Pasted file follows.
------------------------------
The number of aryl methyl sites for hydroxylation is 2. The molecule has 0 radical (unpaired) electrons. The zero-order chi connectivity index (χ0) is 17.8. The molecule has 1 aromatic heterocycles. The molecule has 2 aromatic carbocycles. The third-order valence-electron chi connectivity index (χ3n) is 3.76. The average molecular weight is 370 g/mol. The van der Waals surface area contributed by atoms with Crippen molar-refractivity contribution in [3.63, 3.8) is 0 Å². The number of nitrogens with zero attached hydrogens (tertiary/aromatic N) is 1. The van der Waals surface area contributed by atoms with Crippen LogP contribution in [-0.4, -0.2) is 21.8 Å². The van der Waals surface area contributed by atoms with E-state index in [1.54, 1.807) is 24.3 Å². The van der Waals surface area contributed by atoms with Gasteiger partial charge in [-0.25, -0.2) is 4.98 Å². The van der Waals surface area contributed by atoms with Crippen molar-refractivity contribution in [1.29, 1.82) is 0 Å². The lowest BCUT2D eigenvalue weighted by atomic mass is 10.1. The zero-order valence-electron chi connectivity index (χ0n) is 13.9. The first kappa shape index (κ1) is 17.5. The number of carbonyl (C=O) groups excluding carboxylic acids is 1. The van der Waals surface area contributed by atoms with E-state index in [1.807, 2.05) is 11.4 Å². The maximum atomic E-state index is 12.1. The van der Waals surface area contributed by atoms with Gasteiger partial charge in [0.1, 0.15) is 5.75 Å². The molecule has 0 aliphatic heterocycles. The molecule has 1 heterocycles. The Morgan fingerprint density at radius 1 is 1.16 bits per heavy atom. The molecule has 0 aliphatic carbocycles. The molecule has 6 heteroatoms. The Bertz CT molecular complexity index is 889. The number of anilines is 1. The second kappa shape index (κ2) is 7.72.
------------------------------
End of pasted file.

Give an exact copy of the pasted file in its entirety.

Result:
The number of aryl methyl sites for hydroxylation is 2. The molecule has 0 radical (unpaired) electrons. The zero-order chi connectivity index (χ0) is 17.8. The molecule has 1 aromatic heterocycles. The molecule has 2 aromatic carbocycles. The third-order valence-electron chi connectivity index (χ3n) is 3.76. The average molecular weight is 370 g/mol. The van der Waals surface area contributed by atoms with Crippen molar-refractivity contribution in [3.63, 3.8) is 0 Å². The number of nitrogens with zero attached hydrogens (tertiary/aromatic N) is 1. The van der Waals surface area contributed by atoms with Crippen LogP contribution in [-0.4, -0.2) is 21.8 Å². The van der Waals surface area contributed by atoms with E-state index in [1.54, 1.807) is 24.3 Å². The van der Waals surface area contributed by atoms with Gasteiger partial charge in [-0.25, -0.2) is 4.98 Å². The van der Waals surface area contributed by atoms with Crippen molar-refractivity contribution in [1.29, 1.82) is 0 Å². The lowest BCUT2D eigenvalue weighted by atomic mass is 10.1. The zero-order valence-electron chi connectivity index (χ0n) is 13.9. The first kappa shape index (κ1) is 17.5. The number of carbonyl (C=O) groups excluding carboxylic acids is 1. The van der Waals surface area contributed by atoms with E-state index in [1.807, 2.05) is 11.4 Å². The maximum atomic E-state index is 12.1. The van der Waals surface area contributed by atoms with Gasteiger partial charge in [0.1, 0.15) is 5.75 Å². The molecule has 0 aliphatic heterocycles. The molecule has 1 heterocycles. The Morgan fingerprint density at radius 1 is 1.16 bits per heavy atom. The molecule has 0 aliphatic carbocycles. The molecule has 6 heteroatoms. The Bertz CT molecular complexity index is 889. The number of anilines is 1. The second kappa shape index (κ2) is 7.72.